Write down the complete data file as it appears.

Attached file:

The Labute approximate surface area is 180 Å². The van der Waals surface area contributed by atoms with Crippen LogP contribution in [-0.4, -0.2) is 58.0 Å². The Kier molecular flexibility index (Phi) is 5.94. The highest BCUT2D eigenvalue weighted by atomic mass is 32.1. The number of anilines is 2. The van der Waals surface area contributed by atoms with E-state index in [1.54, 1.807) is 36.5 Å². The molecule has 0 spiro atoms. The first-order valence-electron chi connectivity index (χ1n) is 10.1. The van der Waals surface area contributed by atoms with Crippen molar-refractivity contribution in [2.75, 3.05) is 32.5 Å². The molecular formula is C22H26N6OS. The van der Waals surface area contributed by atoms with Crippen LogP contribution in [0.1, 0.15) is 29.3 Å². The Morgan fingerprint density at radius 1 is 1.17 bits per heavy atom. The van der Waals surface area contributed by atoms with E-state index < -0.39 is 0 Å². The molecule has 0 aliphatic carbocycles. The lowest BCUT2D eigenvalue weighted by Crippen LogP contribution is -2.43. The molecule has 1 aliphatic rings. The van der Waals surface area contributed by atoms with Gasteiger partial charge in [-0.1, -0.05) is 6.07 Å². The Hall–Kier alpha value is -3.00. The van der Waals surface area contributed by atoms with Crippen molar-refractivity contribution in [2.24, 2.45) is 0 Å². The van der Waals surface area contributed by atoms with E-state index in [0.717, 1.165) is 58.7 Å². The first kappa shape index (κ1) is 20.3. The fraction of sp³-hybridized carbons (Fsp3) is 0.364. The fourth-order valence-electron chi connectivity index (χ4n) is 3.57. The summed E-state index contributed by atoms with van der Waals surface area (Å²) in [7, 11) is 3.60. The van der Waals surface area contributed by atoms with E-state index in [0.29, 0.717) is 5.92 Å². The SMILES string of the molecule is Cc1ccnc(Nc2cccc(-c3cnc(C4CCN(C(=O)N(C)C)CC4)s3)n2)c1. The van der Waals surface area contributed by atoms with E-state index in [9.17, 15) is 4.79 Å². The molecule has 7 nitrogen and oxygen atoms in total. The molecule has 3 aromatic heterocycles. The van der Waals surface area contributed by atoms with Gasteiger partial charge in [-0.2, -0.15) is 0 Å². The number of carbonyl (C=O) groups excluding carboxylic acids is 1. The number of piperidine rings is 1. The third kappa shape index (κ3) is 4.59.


The Labute approximate surface area is 180 Å². The van der Waals surface area contributed by atoms with Crippen LogP contribution in [-0.4, -0.2) is 58.0 Å². The Kier molecular flexibility index (Phi) is 5.94. The highest BCUT2D eigenvalue weighted by atomic mass is 32.1. The number of anilines is 2. The van der Waals surface area contributed by atoms with E-state index in [1.54, 1.807) is 36.5 Å². The molecule has 0 spiro atoms. The first-order valence-electron chi connectivity index (χ1n) is 10.1. The van der Waals surface area contributed by atoms with Crippen molar-refractivity contribution in [2.75, 3.05) is 32.5 Å². The molecular formula is C22H26N6OS. The van der Waals surface area contributed by atoms with Crippen LogP contribution in [0.1, 0.15) is 29.3 Å². The Morgan fingerprint density at radius 1 is 1.17 bits per heavy atom. The van der Waals surface area contributed by atoms with E-state index < -0.39 is 0 Å². The molecule has 0 aliphatic carbocycles. The lowest BCUT2D eigenvalue weighted by Crippen LogP contribution is -2.43. The molecule has 1 aliphatic rings. The van der Waals surface area contributed by atoms with Gasteiger partial charge in [-0.1, -0.05) is 6.07 Å². The Hall–Kier alpha value is -3.00. The van der Waals surface area contributed by atoms with Crippen molar-refractivity contribution in [2.24, 2.45) is 0 Å². The van der Waals surface area contributed by atoms with E-state index in [0.717, 1.165) is 58.7 Å². The first kappa shape index (κ1) is 20.3. The fraction of sp³-hybridized carbons (Fsp3) is 0.364. The fourth-order valence-electron chi connectivity index (χ4n) is 3.57. The summed E-state index contributed by atoms with van der Waals surface area (Å²) in [7, 11) is 3.60. The van der Waals surface area contributed by atoms with E-state index in [0.29, 0.717) is 5.92 Å². The SMILES string of the molecule is Cc1ccnc(Nc2cccc(-c3cnc(C4CCN(C(=O)N(C)C)CC4)s3)n2)c1. The van der Waals surface area contributed by atoms with E-state index in [9.17, 15) is 4.79 Å². The molecule has 7 nitrogen and oxygen atoms in total. The molecule has 3 aromatic heterocycles. The van der Waals surface area contributed by atoms with Gasteiger partial charge in [-0.2, -0.15) is 0 Å². The number of carbonyl (C=O) groups excluding carboxylic acids is 1. The number of piperidine rings is 1. The third kappa shape index (κ3) is 4.59.